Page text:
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Building your own computer might seem like a pretty daunting task for a teenager (or especially for a younger kid), but thanks to devices like the Arduino and Raspberry Pi, it’s much easier than you might think. Devices like these have really kick-started the DIY computer kit industry, with more options than you’d imagine for younger people hoping to learn how computers work and the basics of coding. If you’re looking for a kid to help your kid get started with computer building, there are plenty of options available, generally requiring no knowledge and with detailed instructions to guide them through the process.
The Computer Kit from Piper is a build your own computer kit built around a Raspberry Pi, with a wooden body and including a 9 inch screen, an integrated speaker, a 7,800 mAh battery (good for about 5 hours use on a single charge), a USB mouse and over 20 electronic components to help you complete the build. The main task of the kit is building the computer – and it comes with blueprints to guide your kid through the process – using the Raspberry Pi CPU and the laser-cut wooden and acrylic pieces, but it doesn’t stop there.
After going through the building process, kids can use the StoryMode and the integrated Raspberry Pi version of Minecraft to complete a secret mission, involving connecting wires and adding electronic components, as well as teaching problem solving skills on the way. It also comes with PiperCode, which is based on the drag-and-drop Blocky visual programming language, and the kit includes 11 challenges to help kids learn the basics of coding. From this point onwards, kids can play creatively, and even progress further in coding with the in-built Python support. It’s intended for kids aged 8 and over.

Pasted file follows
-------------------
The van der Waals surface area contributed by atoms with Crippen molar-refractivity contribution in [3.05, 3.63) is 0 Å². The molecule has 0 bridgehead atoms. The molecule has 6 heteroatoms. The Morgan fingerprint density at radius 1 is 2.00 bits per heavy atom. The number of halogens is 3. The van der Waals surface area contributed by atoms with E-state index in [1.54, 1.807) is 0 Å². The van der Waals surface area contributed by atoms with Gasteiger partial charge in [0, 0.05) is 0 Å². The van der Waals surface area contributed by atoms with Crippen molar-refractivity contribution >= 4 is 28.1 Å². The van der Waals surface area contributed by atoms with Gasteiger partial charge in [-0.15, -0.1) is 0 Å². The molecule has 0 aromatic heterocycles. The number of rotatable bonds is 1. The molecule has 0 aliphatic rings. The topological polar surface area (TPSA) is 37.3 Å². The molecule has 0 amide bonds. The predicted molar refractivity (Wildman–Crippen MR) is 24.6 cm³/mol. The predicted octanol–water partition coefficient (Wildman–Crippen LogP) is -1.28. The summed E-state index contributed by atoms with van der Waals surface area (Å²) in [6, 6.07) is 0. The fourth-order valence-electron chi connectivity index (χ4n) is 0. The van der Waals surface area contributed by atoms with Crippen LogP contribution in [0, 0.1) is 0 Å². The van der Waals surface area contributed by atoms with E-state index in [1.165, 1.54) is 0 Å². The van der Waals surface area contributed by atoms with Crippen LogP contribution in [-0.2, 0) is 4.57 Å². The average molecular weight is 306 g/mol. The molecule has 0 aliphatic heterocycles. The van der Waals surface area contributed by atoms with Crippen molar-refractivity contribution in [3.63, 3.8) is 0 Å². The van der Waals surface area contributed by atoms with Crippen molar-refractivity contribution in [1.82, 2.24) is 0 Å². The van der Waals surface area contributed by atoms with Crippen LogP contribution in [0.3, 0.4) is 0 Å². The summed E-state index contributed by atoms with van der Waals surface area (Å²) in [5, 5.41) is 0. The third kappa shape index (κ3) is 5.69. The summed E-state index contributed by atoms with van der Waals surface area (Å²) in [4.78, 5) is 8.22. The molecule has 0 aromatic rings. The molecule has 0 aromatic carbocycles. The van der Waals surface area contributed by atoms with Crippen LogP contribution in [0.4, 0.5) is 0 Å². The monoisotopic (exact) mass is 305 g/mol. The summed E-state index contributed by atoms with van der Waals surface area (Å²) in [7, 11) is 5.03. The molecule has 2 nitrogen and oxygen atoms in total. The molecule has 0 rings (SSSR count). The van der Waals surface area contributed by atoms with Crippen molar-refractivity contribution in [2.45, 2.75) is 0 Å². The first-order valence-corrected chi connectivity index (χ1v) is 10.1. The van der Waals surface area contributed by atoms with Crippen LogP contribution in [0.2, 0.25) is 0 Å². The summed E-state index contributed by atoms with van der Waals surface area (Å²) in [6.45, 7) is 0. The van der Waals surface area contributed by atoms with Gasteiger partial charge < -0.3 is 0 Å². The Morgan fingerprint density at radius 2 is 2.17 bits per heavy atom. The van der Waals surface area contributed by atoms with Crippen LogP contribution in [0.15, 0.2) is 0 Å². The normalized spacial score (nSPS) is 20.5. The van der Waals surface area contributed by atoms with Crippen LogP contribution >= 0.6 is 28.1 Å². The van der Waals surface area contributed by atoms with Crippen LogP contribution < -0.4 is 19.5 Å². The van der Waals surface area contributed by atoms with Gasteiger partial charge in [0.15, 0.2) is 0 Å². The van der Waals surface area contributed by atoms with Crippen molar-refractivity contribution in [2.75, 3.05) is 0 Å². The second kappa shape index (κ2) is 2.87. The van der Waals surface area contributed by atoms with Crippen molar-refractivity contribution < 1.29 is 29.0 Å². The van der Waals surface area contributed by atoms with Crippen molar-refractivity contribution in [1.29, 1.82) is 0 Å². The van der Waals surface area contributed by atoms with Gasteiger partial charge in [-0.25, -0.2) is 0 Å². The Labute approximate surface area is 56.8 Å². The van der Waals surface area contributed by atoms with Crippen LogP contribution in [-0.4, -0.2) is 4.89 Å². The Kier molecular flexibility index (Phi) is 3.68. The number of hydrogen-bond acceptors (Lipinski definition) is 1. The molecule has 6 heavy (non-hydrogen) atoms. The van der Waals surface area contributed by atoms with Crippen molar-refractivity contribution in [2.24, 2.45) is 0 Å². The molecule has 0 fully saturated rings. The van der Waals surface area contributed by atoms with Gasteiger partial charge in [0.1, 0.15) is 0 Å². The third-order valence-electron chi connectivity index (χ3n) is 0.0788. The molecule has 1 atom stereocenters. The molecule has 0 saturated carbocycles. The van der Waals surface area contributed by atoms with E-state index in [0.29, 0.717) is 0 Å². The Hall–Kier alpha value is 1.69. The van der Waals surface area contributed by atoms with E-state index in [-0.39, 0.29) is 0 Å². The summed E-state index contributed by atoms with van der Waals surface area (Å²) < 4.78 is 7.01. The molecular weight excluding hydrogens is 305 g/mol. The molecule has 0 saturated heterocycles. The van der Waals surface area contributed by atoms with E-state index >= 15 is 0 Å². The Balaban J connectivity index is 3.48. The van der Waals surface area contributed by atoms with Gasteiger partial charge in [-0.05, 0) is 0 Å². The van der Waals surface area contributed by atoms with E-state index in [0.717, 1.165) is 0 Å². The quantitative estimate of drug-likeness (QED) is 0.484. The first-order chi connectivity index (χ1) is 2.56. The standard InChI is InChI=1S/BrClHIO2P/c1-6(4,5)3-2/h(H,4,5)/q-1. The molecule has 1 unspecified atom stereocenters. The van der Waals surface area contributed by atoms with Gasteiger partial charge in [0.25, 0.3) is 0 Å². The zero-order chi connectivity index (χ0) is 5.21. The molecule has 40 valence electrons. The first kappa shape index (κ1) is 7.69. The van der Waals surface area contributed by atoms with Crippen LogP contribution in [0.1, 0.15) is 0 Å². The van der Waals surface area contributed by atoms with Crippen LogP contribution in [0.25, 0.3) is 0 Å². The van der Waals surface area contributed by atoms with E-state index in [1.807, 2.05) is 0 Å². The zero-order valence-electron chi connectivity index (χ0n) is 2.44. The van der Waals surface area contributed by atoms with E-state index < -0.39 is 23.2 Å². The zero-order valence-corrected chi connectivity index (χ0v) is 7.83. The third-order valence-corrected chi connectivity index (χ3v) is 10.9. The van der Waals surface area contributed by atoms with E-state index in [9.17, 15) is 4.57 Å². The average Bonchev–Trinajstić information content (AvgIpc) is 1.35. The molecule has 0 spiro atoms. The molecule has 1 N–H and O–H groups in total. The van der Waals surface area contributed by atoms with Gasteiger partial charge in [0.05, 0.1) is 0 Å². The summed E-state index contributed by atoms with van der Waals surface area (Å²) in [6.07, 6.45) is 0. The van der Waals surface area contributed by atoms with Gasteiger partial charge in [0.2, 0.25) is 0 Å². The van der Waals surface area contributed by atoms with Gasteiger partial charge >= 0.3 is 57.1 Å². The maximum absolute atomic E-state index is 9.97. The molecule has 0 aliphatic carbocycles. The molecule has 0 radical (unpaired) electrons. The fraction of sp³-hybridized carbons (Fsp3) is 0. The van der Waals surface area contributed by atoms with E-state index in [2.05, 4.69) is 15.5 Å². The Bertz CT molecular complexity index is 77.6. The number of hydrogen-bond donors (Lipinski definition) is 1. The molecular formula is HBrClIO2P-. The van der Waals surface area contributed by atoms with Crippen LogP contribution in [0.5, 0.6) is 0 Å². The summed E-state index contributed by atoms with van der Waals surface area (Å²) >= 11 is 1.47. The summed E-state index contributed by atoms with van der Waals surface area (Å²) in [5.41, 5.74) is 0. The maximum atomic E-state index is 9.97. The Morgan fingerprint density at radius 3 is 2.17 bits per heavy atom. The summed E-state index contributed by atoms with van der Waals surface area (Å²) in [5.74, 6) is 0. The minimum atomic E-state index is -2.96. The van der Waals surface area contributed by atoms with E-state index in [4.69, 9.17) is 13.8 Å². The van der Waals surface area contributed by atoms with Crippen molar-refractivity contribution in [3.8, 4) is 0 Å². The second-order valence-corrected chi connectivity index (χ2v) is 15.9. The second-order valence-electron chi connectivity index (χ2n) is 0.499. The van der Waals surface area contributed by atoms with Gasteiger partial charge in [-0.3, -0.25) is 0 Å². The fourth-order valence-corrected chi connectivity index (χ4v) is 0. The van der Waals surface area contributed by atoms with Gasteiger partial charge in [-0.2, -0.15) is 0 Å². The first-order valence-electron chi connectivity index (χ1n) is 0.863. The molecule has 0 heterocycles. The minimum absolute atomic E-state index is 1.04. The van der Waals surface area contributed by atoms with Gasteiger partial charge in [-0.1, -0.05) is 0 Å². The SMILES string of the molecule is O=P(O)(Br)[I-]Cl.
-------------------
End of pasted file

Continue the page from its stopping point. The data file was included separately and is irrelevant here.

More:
The Mega 2650 kit from SunFounder is an Arduino-based DIY computer kit, focusing on electronics-style projects using the Arduino as a base but with coding built in around the more hands-on activities. The kit comes with over 200 components, including LEDs, resistors, an LCD screen, motors, an IR receiver, a joystick and much more. It comes with a CD to guide your kid through the process, including a PDF tutorial that goes into detail about how to complete the various projects.